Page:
Wild things! Saving nature for the future

You can almost hear the screech as the life-like model of a bald eagle approaches a tree-top twist of branches in the main gallery at the Virginia Museum of Natural History. This majestic bird, so representative of the success of environmental activism, is a central figure in the museum’s newest exhibit, “Gifts to Our Grandchildren.”
The exhibit calls attention to endangered and threatened species around the world, with special emphasis on plants and animals native to Virginia. One local star of the show is the James River spinymussel, an unassuming mollusk that normally hangs out in the sand at the bottom of rivers, filtering toxins from the water. The display shows how, as more and more land is cleared for housing developments and agriculture, silt from runoff can build up and suffocate this sedentary shellfish. Populations of this beneficial mussel are so low that it is now endangered.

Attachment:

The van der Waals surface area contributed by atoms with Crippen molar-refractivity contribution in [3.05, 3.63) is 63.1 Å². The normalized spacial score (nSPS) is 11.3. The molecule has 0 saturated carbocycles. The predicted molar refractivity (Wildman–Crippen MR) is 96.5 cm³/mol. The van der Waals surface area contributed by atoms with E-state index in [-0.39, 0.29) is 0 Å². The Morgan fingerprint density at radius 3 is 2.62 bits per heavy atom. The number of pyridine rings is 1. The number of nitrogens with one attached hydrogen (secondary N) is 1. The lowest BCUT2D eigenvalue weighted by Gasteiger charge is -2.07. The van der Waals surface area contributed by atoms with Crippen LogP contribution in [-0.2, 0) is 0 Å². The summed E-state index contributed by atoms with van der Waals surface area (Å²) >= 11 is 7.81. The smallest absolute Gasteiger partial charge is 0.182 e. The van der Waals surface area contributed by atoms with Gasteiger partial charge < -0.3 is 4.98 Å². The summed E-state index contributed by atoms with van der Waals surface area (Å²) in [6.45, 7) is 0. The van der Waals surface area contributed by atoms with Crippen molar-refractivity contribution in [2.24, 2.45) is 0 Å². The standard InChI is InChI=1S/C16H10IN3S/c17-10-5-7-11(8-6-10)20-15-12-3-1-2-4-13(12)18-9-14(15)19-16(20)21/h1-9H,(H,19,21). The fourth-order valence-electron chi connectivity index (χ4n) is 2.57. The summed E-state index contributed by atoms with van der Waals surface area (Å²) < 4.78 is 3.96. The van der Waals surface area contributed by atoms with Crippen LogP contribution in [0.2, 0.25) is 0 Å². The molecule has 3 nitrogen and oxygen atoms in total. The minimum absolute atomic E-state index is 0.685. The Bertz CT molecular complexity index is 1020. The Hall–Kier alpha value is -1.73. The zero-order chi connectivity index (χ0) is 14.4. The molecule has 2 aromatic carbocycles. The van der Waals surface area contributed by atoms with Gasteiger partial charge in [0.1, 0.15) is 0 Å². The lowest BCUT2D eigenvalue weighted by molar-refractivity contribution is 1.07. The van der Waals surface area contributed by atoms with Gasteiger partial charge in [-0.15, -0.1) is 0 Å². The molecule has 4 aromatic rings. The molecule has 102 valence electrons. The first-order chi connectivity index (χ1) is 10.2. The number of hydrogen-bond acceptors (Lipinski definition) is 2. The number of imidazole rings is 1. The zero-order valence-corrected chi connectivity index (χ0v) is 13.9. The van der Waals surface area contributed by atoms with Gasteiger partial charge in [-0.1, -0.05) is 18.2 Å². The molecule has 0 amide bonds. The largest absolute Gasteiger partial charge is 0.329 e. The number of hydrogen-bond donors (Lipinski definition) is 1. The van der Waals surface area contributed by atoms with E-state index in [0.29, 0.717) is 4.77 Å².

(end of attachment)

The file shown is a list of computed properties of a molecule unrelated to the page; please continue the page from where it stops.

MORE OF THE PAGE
Other interactive activities give kids the chance to play as they learn about the processes that lead to extinction. Two endangered species games, for example, help players see that even hiking and playing on the beach can be destructive to the habitats of species such as the Heller’s blazing star or the loggerhead sea turtle.
Soft stuffed puppets of the giant panda, canebrake rattlesnake, whooping crane, humpback whale, and other animals help kids learn about where these creatures live, what they eat, and why their numbers are dwindling. Similarly, an interactive electronic display, a giant floor puzzle, and a wall with rotating images of plants and animals describe the worrisome circumstances of these species.
“Wow, it’s humongous!” exclaimed one young visitor gaping in awe at the empty shell of a green sea turtle. It’s the sort of response program directors at the museum hope will inspire folks to do what needs to be done to keep these threatened and endangered species around for our grandchildren.

Gifts to Our Grandchildren is on display at the Virginia Museum of Natural History at UVA now through December 12. Museum hours are 10am-4pm Monday through Thursday, and admission is free. Groups can arrange a tour by calling 982-4605. www.virginia.edu/~vmnh-uva